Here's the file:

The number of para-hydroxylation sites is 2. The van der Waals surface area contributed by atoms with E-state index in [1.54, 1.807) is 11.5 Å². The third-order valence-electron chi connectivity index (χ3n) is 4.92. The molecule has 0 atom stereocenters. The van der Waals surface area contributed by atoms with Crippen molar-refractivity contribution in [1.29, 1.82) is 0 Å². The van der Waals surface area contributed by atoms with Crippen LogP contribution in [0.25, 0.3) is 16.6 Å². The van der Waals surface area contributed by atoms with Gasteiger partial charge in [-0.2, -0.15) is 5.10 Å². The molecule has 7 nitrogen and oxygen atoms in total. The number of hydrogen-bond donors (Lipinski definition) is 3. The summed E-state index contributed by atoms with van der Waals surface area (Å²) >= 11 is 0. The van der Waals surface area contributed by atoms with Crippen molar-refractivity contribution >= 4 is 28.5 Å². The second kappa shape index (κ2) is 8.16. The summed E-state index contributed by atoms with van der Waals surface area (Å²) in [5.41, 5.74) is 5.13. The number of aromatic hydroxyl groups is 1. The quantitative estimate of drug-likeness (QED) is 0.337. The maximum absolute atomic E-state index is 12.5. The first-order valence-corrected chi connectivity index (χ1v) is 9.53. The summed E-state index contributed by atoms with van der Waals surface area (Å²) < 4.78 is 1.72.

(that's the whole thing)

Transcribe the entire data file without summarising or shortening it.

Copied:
The number of para-hydroxylation sites is 2. The van der Waals surface area contributed by atoms with E-state index in [1.54, 1.807) is 11.5 Å². The third-order valence-electron chi connectivity index (χ3n) is 4.92. The molecule has 0 atom stereocenters. The van der Waals surface area contributed by atoms with Crippen molar-refractivity contribution in [1.29, 1.82) is 0 Å². The van der Waals surface area contributed by atoms with Crippen LogP contribution in [0.25, 0.3) is 16.6 Å². The van der Waals surface area contributed by atoms with Gasteiger partial charge in [-0.2, -0.15) is 5.10 Å². The molecule has 7 nitrogen and oxygen atoms in total. The number of hydrogen-bond donors (Lipinski definition) is 3. The summed E-state index contributed by atoms with van der Waals surface area (Å²) >= 11 is 0. The van der Waals surface area contributed by atoms with Crippen molar-refractivity contribution >= 4 is 28.5 Å². The second kappa shape index (κ2) is 8.16. The summed E-state index contributed by atoms with van der Waals surface area (Å²) in [5.41, 5.74) is 5.13. The number of aromatic hydroxyl groups is 1. The quantitative estimate of drug-likeness (QED) is 0.337. The maximum absolute atomic E-state index is 12.5. The first-order valence-corrected chi connectivity index (χ1v) is 9.53. The summed E-state index contributed by atoms with van der Waals surface area (Å²) < 4.78 is 1.72.